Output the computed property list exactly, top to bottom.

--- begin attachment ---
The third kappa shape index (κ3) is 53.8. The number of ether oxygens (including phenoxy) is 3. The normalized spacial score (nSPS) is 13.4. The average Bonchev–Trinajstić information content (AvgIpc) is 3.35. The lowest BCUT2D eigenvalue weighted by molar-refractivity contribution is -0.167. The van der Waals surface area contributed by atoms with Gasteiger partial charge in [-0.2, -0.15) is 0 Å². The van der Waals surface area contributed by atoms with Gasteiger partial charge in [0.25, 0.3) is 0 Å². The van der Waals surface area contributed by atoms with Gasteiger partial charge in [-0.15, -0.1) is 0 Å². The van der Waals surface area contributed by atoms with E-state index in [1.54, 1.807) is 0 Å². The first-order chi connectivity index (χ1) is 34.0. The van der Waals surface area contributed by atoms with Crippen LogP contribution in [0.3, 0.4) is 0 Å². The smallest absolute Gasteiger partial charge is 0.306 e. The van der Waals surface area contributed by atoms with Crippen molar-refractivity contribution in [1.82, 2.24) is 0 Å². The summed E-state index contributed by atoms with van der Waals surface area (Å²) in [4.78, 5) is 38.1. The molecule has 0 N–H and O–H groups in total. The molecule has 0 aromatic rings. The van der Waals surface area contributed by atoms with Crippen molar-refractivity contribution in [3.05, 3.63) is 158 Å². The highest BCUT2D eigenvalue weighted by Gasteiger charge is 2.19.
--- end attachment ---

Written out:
The third kappa shape index (κ3) is 53.8. The number of ether oxygens (including phenoxy) is 3. The normalized spacial score (nSPS) is 13.4. The average Bonchev–Trinajstić information content (AvgIpc) is 3.35. The lowest BCUT2D eigenvalue weighted by molar-refractivity contribution is -0.167. The van der Waals surface area contributed by atoms with Gasteiger partial charge in [-0.2, -0.15) is 0 Å². The van der Waals surface area contributed by atoms with Gasteiger partial charge in [0.25, 0.3) is 0 Å². The van der Waals surface area contributed by atoms with Gasteiger partial charge in [-0.15, -0.1) is 0 Å². The van der Waals surface area contributed by atoms with E-state index in [1.54, 1.807) is 0 Å². The first-order chi connectivity index (χ1) is 34.0. The van der Waals surface area contributed by atoms with Crippen LogP contribution in [0.3, 0.4) is 0 Å². The smallest absolute Gasteiger partial charge is 0.306 e. The van der Waals surface area contributed by atoms with Crippen molar-refractivity contribution in [1.82, 2.24) is 0 Å². The summed E-state index contributed by atoms with van der Waals surface area (Å²) in [4.78, 5) is 38.1. The molecule has 0 N–H and O–H groups in total. The molecule has 0 aromatic rings. The van der Waals surface area contributed by atoms with Crippen molar-refractivity contribution in [3.05, 3.63) is 158 Å². The highest BCUT2D eigenvalue weighted by Gasteiger charge is 2.19.